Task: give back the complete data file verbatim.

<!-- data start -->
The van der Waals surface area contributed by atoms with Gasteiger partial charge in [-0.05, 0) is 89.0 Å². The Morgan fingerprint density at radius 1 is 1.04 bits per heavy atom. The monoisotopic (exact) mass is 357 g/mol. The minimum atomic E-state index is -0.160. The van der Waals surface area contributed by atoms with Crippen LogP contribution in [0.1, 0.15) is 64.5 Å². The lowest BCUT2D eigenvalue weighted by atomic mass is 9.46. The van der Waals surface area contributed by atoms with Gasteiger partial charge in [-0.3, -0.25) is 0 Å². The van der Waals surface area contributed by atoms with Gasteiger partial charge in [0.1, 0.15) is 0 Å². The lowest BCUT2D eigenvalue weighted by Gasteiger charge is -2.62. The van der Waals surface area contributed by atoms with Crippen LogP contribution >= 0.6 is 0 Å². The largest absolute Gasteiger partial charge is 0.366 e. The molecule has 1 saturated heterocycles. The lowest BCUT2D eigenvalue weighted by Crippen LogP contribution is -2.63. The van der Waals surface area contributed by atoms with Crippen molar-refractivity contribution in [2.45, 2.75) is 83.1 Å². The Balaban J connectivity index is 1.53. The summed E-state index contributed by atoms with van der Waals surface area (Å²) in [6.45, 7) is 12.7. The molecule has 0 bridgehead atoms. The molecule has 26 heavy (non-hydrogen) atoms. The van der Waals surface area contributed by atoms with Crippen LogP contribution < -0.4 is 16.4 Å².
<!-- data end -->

The van der Waals surface area contributed by atoms with Gasteiger partial charge in [-0.05, 0) is 89.0 Å². The Morgan fingerprint density at radius 1 is 1.04 bits per heavy atom. The monoisotopic (exact) mass is 357 g/mol. The minimum atomic E-state index is -0.160. The van der Waals surface area contributed by atoms with Crippen LogP contribution in [0.1, 0.15) is 64.5 Å². The lowest BCUT2D eigenvalue weighted by atomic mass is 9.46. The van der Waals surface area contributed by atoms with Gasteiger partial charge in [-0.3, -0.25) is 0 Å². The van der Waals surface area contributed by atoms with Gasteiger partial charge in [0.1, 0.15) is 0 Å². The lowest BCUT2D eigenvalue weighted by Gasteiger charge is -2.62. The van der Waals surface area contributed by atoms with Crippen LogP contribution >= 0.6 is 0 Å². The largest absolute Gasteiger partial charge is 0.366 e. The molecule has 1 saturated heterocycles. The lowest BCUT2D eigenvalue weighted by Crippen LogP contribution is -2.63. The van der Waals surface area contributed by atoms with Crippen molar-refractivity contribution in [2.45, 2.75) is 83.1 Å². The Balaban J connectivity index is 1.53. The summed E-state index contributed by atoms with van der Waals surface area (Å²) in [6.45, 7) is 12.7. The molecule has 0 bridgehead atoms. The molecule has 26 heavy (non-hydrogen) atoms. The van der Waals surface area contributed by atoms with Crippen LogP contribution < -0.4 is 16.4 Å².